The purpose of this reporting is to demonstrate that a product’s actual market use mirrors its intended use, risks and risk management have not changed, and device benefits continue to outweigh risks. When changes, risks, complaints, or adverse events are identified, manufacturers are responsible for making the appropriate changes.
Class I devices require only a consistent PMS report, but devices in higher risk classes also require a Periodic Safety Update Report (PSUR). A PSUR should include the results and conclusions of PMS activities and analysis, findings from any post-market clinical follow-up, and sales data. Manufacturers of Class III and implantable devices must also submit their PSUR to the notified body annually.
Finally, the MDR requires that certain serious incidents be reported within 15 days. Under the MDD, the window was 30 days.
Key Difference 3: A Broader Definition of Medical Devices
Under MDR guidance, products that were never previously categorized as “medical devices” now fall under that umbrella, and are subject to all class- and type-appropriate MDR requirements. These products include:
- Contact lenses and other products used in/on the eye
- Products introduced into the body via surgically invasive means to modify the autonomy
- Products and substances used for facial or other subcutaneous fillings
- Equipment used for liposuction, lipolysis, or lipoplasty
- High-intensity radiation equipment used for tattoo and hair removal
- Equipment that stimulates the brain via electrical or magnetic current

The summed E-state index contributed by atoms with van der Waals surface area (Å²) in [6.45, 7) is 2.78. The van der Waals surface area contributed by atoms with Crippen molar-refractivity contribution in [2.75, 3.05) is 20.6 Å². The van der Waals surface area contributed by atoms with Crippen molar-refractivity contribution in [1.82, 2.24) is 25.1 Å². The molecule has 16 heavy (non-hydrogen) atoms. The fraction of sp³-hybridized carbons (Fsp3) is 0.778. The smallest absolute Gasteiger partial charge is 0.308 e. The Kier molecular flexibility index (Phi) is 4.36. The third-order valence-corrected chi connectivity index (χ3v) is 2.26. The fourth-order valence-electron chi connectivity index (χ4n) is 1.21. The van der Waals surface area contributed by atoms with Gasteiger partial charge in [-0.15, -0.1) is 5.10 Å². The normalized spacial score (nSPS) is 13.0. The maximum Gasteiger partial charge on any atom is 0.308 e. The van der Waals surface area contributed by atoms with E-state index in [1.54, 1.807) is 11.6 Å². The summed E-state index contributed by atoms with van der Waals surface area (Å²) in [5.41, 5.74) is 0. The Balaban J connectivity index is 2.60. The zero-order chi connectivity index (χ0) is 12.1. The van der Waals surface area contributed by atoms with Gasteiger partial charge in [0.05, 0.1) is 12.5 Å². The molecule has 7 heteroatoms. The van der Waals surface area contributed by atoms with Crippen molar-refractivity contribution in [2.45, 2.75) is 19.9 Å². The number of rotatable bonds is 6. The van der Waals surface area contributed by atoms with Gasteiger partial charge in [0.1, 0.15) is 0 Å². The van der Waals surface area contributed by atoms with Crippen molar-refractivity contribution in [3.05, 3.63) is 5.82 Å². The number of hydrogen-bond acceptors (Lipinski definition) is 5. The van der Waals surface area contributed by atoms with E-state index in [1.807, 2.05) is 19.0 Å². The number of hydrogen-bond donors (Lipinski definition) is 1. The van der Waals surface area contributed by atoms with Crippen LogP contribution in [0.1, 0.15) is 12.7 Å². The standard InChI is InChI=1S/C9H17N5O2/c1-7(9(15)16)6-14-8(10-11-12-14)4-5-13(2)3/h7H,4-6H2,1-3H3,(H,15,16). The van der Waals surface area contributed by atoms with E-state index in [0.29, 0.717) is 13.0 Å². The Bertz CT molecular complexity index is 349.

- Products intended for cleaning, disinfecting, and sterilizing medical devices
- Products for the control and support of conception
Key Difference 4: New Medical Device Classifications
All medical devices that carry a CE mark will be required to meet the new EU MDR guidelines, and no devices will be grandfathered in.
Given the logistical and financial hurdles that manufacturers will have to overcome to achieve compliance, devices that already carry a valid MDD certificate have a bit of a grace period. However, all MDD certificates become invalid on May 27, 2024.
The MDR also reclassifies several devices into higher risk categories, meaning devices may be subject to increased scrutiny and both pre- and post-market regulation. Example reclassifications include:
- Under MDD, most medical software was classified as Class I. Under MDR, some may fall into higher classifications
- All spinal disk replacement devices, devices that contact the spine, and extremity joint replacement devices will be reclassified from Class IIb to Class III (excluding components such as screws, wedges, plates, and instruments)
- Implantable devices that are Class IIb will be broken into Well Established Technology (WET) and non-WET categories
- Invasive surgical instruments that are reusable have a new classification: Class Ir
Collaboration & Consultation
To navigate the complexities of the MDR, we encourage medical device companies to collaborate with regulatory experts and seek guidance from authorities well versed in such policy language.
That’s where we enter the picture. We’ll work with you throughout the development process to ensure the design, engineering, manufacturing, regulatory, and other crucial considerations are handled.
Would you like to learn more about how we can guide you throughout the process to ensure your devices are hitting every mark? Click the link below to get started.